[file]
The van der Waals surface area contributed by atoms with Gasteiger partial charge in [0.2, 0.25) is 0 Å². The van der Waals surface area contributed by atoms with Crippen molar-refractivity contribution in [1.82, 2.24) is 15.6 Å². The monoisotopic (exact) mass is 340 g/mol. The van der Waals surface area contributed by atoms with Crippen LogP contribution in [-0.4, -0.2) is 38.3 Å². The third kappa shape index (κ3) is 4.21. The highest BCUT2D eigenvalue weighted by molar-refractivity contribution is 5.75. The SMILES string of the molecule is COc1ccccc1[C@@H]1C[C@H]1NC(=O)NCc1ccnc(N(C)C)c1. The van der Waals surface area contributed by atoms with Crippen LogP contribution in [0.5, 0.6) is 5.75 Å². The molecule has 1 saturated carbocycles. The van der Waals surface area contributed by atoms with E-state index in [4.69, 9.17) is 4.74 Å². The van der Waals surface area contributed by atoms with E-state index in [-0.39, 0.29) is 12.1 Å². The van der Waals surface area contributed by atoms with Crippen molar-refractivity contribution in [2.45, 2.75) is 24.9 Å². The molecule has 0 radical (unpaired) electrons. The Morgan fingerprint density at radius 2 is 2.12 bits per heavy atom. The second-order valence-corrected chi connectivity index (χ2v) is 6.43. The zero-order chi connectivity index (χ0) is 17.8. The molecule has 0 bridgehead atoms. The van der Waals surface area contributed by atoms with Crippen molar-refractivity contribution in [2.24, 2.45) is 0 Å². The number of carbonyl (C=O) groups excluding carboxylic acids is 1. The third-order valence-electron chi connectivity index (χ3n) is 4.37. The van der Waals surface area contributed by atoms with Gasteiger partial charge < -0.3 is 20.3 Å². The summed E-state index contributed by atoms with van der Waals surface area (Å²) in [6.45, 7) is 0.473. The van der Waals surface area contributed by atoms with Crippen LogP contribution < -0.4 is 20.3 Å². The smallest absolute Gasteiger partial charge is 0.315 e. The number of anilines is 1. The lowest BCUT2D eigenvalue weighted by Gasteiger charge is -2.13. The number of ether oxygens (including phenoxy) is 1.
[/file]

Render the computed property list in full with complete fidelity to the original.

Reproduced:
The van der Waals surface area contributed by atoms with Gasteiger partial charge in [0.2, 0.25) is 0 Å². The van der Waals surface area contributed by atoms with Crippen molar-refractivity contribution in [1.82, 2.24) is 15.6 Å². The monoisotopic (exact) mass is 340 g/mol. The van der Waals surface area contributed by atoms with Crippen LogP contribution in [-0.4, -0.2) is 38.3 Å². The third kappa shape index (κ3) is 4.21. The highest BCUT2D eigenvalue weighted by molar-refractivity contribution is 5.75. The SMILES string of the molecule is COc1ccccc1[C@@H]1C[C@H]1NC(=O)NCc1ccnc(N(C)C)c1. The van der Waals surface area contributed by atoms with Crippen LogP contribution in [0.5, 0.6) is 5.75 Å². The molecule has 1 saturated carbocycles. The van der Waals surface area contributed by atoms with E-state index in [4.69, 9.17) is 4.74 Å². The van der Waals surface area contributed by atoms with E-state index in [-0.39, 0.29) is 12.1 Å². The van der Waals surface area contributed by atoms with Crippen molar-refractivity contribution in [2.45, 2.75) is 24.9 Å². The molecule has 0 radical (unpaired) electrons. The Morgan fingerprint density at radius 2 is 2.12 bits per heavy atom. The second-order valence-corrected chi connectivity index (χ2v) is 6.43. The zero-order chi connectivity index (χ0) is 17.8. The molecule has 0 bridgehead atoms. The van der Waals surface area contributed by atoms with Crippen molar-refractivity contribution in [2.24, 2.45) is 0 Å². The number of carbonyl (C=O) groups excluding carboxylic acids is 1. The third-order valence-electron chi connectivity index (χ3n) is 4.37. The van der Waals surface area contributed by atoms with Gasteiger partial charge < -0.3 is 20.3 Å². The summed E-state index contributed by atoms with van der Waals surface area (Å²) in [6.45, 7) is 0.473. The van der Waals surface area contributed by atoms with Crippen LogP contribution < -0.4 is 20.3 Å². The smallest absolute Gasteiger partial charge is 0.315 e. The number of anilines is 1. The lowest BCUT2D eigenvalue weighted by Gasteiger charge is -2.13. The number of ether oxygens (including phenoxy) is 1.